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EU divided over Africa aid, fish funds

Published on Wednesday 16th July 2008

Brussels: European Commission President Jose Manuel Barroso faced a revolt on Thursday by many European Union governments over his plan to use about 1 billion euros in unspent farm funds to help African farmers.

At a debate between governments and the European Parliament on next year's EU budget, lawmakers also criticised plans to pump an extra 600 million euros into Europe's distressed fishing industry to ease a crisis caused by fleet overcapacity.

Barroso told Group of Eight rich country leaders this month the EU would use leftover agricultural subsidies to buy seed and fertiliser for Africa in 2008 and 2009, helping to address the global food crisis.

The Commission, the EU's executive arm, is expected to formally adopt a proposal for the fund on Friday.

But eight EU member states questioned the legality of the scheme, although they did not challenge the merit of the idea, diplomats said.

"Barroso's 'one billion proposal' received a yellow card today. There are doubts if it is compatible with the EU's financial setup," one EU diplomat told Reuters.

Countries opposing the plan included Austria, Britain, the Czech Republic, Denmark, Finland, Malta, the Netherlands and Sweden, the diplomat said.

All except the Czechs are net contributors to the EU's budget, which amounted to more than 110 billion euros last year, with more than 40 percent of it spent on farm subsidies.

EU governments negotiate next year's budget with parliament before adopting their initial position on spending plans.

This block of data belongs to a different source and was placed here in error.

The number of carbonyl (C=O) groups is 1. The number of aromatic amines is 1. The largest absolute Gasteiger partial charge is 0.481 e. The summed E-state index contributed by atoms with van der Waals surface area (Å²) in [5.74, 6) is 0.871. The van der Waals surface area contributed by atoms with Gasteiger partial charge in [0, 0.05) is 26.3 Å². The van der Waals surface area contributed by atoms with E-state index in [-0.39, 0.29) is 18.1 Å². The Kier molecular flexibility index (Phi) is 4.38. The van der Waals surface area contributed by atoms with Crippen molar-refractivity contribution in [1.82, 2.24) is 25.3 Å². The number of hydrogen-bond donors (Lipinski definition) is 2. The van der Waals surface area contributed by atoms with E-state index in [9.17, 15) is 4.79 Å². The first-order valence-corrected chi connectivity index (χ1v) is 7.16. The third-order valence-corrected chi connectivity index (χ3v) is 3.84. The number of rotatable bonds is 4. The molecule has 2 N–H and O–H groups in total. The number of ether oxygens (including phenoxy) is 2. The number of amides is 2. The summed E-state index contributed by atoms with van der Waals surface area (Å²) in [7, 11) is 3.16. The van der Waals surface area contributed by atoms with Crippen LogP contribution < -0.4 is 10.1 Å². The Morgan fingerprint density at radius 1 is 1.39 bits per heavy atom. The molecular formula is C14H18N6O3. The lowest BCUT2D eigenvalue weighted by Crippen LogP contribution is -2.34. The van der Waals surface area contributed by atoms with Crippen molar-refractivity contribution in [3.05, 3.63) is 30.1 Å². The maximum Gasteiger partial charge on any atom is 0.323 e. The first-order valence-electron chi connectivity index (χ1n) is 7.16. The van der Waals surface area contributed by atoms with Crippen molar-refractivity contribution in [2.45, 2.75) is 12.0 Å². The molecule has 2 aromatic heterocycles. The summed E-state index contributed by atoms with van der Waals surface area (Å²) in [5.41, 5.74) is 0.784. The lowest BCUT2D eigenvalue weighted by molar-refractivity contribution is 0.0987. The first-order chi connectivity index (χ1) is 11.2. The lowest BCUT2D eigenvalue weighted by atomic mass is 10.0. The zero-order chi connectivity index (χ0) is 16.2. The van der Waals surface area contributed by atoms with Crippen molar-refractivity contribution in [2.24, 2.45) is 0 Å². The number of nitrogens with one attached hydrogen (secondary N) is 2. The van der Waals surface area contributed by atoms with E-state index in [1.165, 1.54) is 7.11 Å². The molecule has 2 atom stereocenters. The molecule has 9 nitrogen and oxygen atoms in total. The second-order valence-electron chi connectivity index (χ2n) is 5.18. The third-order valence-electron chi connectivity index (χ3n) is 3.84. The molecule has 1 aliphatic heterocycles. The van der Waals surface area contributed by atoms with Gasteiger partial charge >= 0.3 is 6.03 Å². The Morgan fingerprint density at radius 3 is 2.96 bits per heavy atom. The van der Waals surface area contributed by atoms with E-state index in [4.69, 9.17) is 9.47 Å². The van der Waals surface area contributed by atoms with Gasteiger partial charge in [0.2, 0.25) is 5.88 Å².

European Parliament budget spokesman Cezary Lewanowicz said the EU legislature shared the doubts of the governments about using unspent farm funds, although it did not question the need to help Africa.

"We have had enough of political declarations about spending funds when no solid legal basis is provided at the same time," Lewanowicz said.

The Strasbourg-based legislature is also sceptical about a plan approved by EU governments on Monday to dole out 600 million euro for fishermen, partly to cushion the financial pain caused by high fuel prices.

"Here again, no legal basis has been provided for this expenditure. And this comes at a time when the governments are trying to cut next year's EU budget," Lewanowicz said.

Senior officials from finance ministries of the EU's 27 countries called on Thursday for a cut of about 1.7 billion euros in the 116.7-billion-euro 2009 budget proposed by the executive European Commission.

Parliament co-decides with the governments on the final shape of the budget, so the outcome requires a compromise.

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